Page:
The Unicorn Theatre passed a milestone a week ago.
After almost a solid year of fundraising, the nonprofit theater company owns its physical home near 39th and Main streets outright. The closing documents were signed April 17.
“We raised just over a million dollars,” producing artistic director Cynthia Levin said. “We did that in exactly 11 months.”
The purchase price was $650,000, but Levin said the goal was to raise additional funds to cover maintenance costs for the next few years. One of the top priorities is to replace a roof that leaks every time it rains. Because of the successful fundraising campaign, the company will not have to dip into its annual budget to cover improvements to the building.
Levin said 60 to 70 percent of the funding came from major foundations and corporations with a history of supporting the arts in Kansas City. The rest came from individuals.
The same week the Unicorn took possession of the building at 3828 Main St., the board of directors made a decision. The Unicorn’s main stage would have a formal name: the Levin Stage.
Levin, now in her 35th year at the Unicorn, had no inkling the board was considering such a choice.
“It kind of threw me,” she said. “I must say I have rarely been speechless in my life. And when the board told me this the other day, I was speechless. I never thought about that. It was such an honor. I feel like I was knighted.”
Levin said her mom cried when she heard the news. Having her family’s name on the stage where Levin has devoted so much time and effort as an artistic director, director and occasionally as an actor was humbling.
“I feel like it’s an honor, and now I have to live up to this and work harder than ever,” she said.
The Unicorn this week continues its season with Quiara Alegria Hudes’ drama “Water by the Spoonful,” winner of the 2012 Pulitzer Prize. The show began previews Wednesday and officially opens Saturday. (Look for an in-depth story about the play and the production Sunday in A+E.)
Even as this season continues, Levin and her staff are preparing for the 2014-15 season, which was just announced.
• “Hands on a Hardbody,”
a musical with a score by Trey Anastasio (lead guitarist/vocalist with Phish) and Amanda Green (“Bring It On: The Musical”), lyrics by Amanda Green and a book by Doug Wright (“I Am My Own Wife”), Sept. 3-28.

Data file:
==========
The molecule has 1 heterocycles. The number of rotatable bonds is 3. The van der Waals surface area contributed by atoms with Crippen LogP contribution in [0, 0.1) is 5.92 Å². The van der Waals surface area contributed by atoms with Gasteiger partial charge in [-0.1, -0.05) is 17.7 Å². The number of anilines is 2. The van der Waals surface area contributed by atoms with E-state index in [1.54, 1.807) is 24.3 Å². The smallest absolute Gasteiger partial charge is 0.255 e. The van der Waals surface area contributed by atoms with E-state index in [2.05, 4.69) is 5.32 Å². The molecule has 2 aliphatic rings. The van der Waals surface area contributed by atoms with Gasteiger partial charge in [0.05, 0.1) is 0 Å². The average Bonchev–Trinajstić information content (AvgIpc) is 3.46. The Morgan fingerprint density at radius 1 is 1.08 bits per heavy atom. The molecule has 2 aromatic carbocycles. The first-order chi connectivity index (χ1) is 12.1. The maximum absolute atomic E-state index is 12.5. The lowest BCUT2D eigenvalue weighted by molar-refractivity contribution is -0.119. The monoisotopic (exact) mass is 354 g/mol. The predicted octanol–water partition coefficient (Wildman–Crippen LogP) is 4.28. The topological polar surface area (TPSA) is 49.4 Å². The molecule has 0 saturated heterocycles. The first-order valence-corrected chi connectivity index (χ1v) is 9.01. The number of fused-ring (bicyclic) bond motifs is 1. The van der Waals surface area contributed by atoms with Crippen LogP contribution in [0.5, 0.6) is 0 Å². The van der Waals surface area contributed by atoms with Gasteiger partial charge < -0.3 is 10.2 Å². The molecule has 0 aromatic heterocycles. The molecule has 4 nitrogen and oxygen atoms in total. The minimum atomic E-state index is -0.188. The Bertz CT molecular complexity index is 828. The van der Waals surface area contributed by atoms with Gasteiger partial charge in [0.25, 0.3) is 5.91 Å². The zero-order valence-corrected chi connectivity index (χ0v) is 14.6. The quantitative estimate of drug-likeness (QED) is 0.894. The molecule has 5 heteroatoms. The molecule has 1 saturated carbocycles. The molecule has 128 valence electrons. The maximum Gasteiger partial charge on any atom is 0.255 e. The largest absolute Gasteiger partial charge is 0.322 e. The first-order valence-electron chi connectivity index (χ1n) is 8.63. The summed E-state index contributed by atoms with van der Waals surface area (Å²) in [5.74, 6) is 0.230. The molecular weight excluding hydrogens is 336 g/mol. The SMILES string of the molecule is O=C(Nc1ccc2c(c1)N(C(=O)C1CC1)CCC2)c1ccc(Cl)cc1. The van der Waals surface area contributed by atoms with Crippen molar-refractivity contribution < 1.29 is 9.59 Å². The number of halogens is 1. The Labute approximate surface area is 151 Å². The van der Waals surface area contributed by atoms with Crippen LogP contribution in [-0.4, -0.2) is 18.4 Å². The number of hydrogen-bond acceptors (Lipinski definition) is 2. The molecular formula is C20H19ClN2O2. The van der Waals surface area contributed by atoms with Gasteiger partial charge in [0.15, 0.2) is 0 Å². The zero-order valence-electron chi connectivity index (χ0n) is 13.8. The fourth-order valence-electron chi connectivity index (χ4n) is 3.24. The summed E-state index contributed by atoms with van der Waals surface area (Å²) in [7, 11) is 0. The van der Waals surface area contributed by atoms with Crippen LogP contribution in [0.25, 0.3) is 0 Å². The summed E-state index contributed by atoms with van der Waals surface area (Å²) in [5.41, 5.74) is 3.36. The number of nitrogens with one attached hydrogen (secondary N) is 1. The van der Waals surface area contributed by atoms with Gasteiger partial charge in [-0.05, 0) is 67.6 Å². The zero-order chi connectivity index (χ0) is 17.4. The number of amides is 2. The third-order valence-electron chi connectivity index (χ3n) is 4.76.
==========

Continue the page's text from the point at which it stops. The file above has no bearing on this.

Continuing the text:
In this show, based on a documentary film about a Texas car dealership that staged a promotional stunt in the form of an endurance contest, several financially strapped competitors fight to win a new truck by keeping at least one hand on the vehicle, no matter how long it takes.
Los Angeles Times theater critic Charles McNulty described the show as “a Red State musical that Blue State audiences won’t hate themselves for enjoying.”
The production will be directed by Missy Koonce.
by Joshua Harmon, Oct. 22-Nov. 16.
Harmon’s comedy ran on and off Broadway in 2013 and depicts first cousins fighting over an heirloom that belonged to their grandfather, a Holocaust survivor recently laid to rest. Cynthia Levin will direct.
• “Bengal Tiger at the Baghdad Zoo,”
by Rajiv Joseph, Dec. 3-28.
Directed by Cynthia Levin, this show will be a co-production with the UMKC Theatre Department. Joseph’s piece, which ran on Broadway with Robin Williams, depicts two American Marines and an Iraqi translator whose lives are changed by the ghost of a tiger roaming the streets in search of meaning.
Anyone who saw Joseph’s “Gruesome Playground Injuries” at the Fishtank last year knows to expect the unexpected.
• “Lasso of Truth,”
by Carson Kreitzer, Jan. 28-Feb. 15, 2015.
Directed by Johnny Wolfe and co-produced with the UMKC Theatre Department, this show is a “rolling world premiere” from the National New Play Network, a national coalition of small theaters, including the Unicorn.
Kreitzer’s play examines the strange life of the man who invented Wonder Woman as well as the polygraph, and who lived with both his wife and his lover.
• “Women Playing Hamlet,”
a world premiere by William Missouri Downs and directed Ian R. Crawford, March 4-29, 2015.
The play depicts a young actress who auditions for Ophelia, only to be cast as Hamlet. Despite a history of notable actresses playing the Melancholy Dane, she is in shock and seeks the counsel of “self-important humanities professors, supercilious Shakespeare scholars and barflies,” Downs’ University of Wyoming Web page says.
The script calls for four actresses to play 19 male and female roles.
by Mike Bartlett, April 22-May 17, 2015.
Bartlett’s play, which ran in London and later in New York, depicts a protagonist named John who decides he needs a break from his boyfriend but complicates his life considerably when he meets the “girl of his dreams.” Jeff Church directs.
by Nina Raine, June 3-28, 2015.
Raine’s family drama initially ran in London and later opened at the Barrow Street Theatre in New York, where it became a major off-Broadway hit and won the 2012 Drama Desk Award for outstanding play.
The comic drama depicts a British family headed by an academic father and a novelist mother, one of whose three grown children is deaf. When he falls in love with a girl who is losing her hearing, he discovers a new way to see life. Some scenes are performed in sign language.
Theodore Swetz, head of the UMKC acting program, directs.
For more information on season subscriptions, call816-531-7529 or go to UnicornTheatre.org.